2. may disclose sensitive company information (eg. the company isn't doing so great, financially)
  3. can give the employee being terminated the opportunity to dispute your reasons.

Similarly, employees ought not do that:

  1. Doing so can give the employer the chance to argue with you
  2. It could potentially burn bridges if your criticism is scathing enough or your employer is insecure enough.

If you need a reason to leave I'd say just tell them that you want to try new things. The way I always explain it is: you learn a lot on your first year at any job. You learn a lot your second year, as well, but not as much as your first year. And each successive year you learn less and less. To maximize what you learn throughout your career it is incumbent upon you to switch it up every so often. As a justification that doesn't really risk burning bridges.

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  • @StephanBranczyk - from the OP's post: "I want to convey this to him in a professional and diplomatic manner with a SOLID REASON because he starts convincing me with his arguments and emotional stuff whenever I tried something similar in past.". I was disputing the notion that a "SOLID REASON" need to be provided – neubert Apr 29 at 20:49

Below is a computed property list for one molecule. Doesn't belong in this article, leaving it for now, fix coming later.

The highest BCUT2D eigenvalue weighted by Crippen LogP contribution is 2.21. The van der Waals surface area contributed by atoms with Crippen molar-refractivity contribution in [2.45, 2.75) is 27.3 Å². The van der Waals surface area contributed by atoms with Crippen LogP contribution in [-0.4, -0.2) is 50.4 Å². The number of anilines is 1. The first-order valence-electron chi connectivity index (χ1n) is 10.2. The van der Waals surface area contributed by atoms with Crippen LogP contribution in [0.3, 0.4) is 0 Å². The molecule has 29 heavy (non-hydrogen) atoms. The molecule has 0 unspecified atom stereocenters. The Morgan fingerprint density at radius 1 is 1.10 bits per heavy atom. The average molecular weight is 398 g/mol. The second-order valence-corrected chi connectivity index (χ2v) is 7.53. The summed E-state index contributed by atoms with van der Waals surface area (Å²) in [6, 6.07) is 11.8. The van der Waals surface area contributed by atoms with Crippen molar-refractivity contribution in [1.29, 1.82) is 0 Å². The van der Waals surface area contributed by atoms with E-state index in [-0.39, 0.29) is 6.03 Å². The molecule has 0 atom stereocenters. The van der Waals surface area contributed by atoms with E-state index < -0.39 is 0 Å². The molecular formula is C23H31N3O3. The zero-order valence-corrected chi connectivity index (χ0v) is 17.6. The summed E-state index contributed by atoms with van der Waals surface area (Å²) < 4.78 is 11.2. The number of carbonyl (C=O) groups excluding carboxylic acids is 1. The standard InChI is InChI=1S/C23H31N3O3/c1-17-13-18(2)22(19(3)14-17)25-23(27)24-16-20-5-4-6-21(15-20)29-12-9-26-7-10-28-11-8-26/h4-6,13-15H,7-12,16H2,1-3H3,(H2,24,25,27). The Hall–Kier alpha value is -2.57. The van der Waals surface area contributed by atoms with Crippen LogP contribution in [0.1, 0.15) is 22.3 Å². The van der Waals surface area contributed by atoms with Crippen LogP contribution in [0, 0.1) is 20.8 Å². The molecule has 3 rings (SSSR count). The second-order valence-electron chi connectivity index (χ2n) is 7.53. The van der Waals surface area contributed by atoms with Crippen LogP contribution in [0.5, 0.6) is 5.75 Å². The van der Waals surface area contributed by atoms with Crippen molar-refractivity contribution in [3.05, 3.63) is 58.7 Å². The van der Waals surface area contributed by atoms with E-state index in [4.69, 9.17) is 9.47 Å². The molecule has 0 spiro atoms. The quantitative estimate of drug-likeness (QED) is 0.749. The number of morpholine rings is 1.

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    Ah ok, this is clearer, you may want to include that quote in the answer itself to show this is what you're replying to. Also, you may want to change "employee" to "freelancer", because that's what he is to this guy, he's a freelancer providing a service to him, he's not an employee of his. – Stephan Branczyk Apr 30 at 3:16
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I want to convey this to him in a professional and diplomatic manner with a SOLID REASON

You don't need to convey anything but a bill.

One solution which I always use is fairly simple. Whatever eventuates you win.

Email him an invoice and request payment politely, then ignore anything that doesn't include payment of it.

Do not get into a dialogue about anything until you're paid, that just creates opportunity for more of his games. He's already aware he owes money, and aware of your issues with the work, so there's no point in discussing anything.